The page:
On 21 November 2017 Gorwel undertook a seminar – lecture session on
1967 Sexual Offences Act – 50 years on Commemorating LGBT life since the Act and Celebrating British LGBT Writing, 1967-2017
Speakers included Andrew White – Stonewall Cymru’s Director with Lisa Power MBE acting as Rapporteur and Jo Bowers, Acting Dean of Cardiff School of Education and Social Policy giving the vote of thanks.
The main speaker was Dr Natasha Alden, Aberystwyth University
Dr Natasha Aiden examined the evolution of British LGBT writing in this commemorative event. She noted that in 1971, E.M. Forster’s novel Maurice was finally published. In 1914, when it was written, only private circulation was possible; a love story between two men would have incriminated its author. By the 1970s, homosexual acts between men had been decriminalised in England and Wales, beginning a journey towards public understanding and acceptance of gay men, lesbian and bisexual people, trans people, and those who identify as genderfluid, nonbinary or queer. Where previously writers and readers had looked for coded signs in the canonical literary tradition, from Plato to Shakespeare, Sappho to Woolf, now the possibility of an alternative or anti-tradition began to emerge, one which might be capacious enough to include a whole range of non-heteronormative and non-cisnormative narratives. From today’s vantage, Forster’s novel seems truly anachronistic, a vision of an altogether different time and different values.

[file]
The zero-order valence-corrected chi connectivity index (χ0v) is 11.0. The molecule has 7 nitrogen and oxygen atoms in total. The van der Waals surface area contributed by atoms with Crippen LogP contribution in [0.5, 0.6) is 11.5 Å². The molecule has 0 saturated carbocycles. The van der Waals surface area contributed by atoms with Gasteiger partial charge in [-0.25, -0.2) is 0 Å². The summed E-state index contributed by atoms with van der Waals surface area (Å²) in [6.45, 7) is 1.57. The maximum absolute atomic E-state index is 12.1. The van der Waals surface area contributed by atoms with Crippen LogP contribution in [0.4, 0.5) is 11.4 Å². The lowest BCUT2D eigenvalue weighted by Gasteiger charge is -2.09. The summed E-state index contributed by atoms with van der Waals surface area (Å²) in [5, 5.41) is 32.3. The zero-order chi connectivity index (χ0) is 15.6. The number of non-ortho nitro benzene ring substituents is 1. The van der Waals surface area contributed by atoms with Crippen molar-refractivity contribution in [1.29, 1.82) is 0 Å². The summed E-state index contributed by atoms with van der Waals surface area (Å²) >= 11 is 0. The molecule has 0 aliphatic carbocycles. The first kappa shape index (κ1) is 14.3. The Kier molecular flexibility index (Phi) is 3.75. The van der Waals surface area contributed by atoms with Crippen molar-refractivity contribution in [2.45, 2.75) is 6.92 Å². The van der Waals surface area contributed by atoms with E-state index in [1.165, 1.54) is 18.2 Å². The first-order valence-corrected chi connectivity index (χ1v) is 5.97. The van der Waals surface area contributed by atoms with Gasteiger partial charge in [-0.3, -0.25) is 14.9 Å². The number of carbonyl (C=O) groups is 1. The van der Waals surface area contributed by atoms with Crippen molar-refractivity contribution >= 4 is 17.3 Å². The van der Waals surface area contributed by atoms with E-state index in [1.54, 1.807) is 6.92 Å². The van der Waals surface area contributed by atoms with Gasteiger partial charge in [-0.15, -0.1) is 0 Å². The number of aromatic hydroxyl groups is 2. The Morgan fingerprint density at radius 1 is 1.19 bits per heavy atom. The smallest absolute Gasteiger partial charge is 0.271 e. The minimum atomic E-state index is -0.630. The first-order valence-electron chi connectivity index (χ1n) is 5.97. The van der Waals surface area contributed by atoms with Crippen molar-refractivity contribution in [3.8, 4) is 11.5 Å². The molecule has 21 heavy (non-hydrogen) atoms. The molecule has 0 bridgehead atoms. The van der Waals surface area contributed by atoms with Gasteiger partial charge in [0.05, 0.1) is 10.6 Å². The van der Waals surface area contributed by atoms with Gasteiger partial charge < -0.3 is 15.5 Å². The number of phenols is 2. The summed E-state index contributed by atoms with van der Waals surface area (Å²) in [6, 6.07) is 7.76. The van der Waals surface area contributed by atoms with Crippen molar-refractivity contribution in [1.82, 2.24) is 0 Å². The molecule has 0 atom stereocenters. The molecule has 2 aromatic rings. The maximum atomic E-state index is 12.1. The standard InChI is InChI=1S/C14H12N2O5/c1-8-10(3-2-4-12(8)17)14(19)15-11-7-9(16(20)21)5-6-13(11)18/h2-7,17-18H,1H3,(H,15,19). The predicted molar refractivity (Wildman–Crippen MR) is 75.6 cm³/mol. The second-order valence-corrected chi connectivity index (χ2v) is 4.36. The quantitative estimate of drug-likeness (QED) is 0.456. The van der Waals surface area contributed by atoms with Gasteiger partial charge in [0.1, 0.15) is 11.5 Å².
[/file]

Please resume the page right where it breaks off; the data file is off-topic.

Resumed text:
This talk looked back over the last fifty years of British LGBTQ+ writing, and considered what kind of ‘tradition’ of writing had been established since the 1967 Sexual Offences Act, as well as thinking about whether such ideas of tradition are helpful or constructive in charting the myriad experiences of LGBTQ+ people in the UK today. It considered key genres of writing – memoir, fiction, poetry, drama – and evaluated their role in representing, documenting and facilitating the multiplicity of non-hetero and non-cisnormative lives lived through the last half century. A complicated and fascinating picture emerged of a literature continually evolving in an effort to understand and track social and cultural change.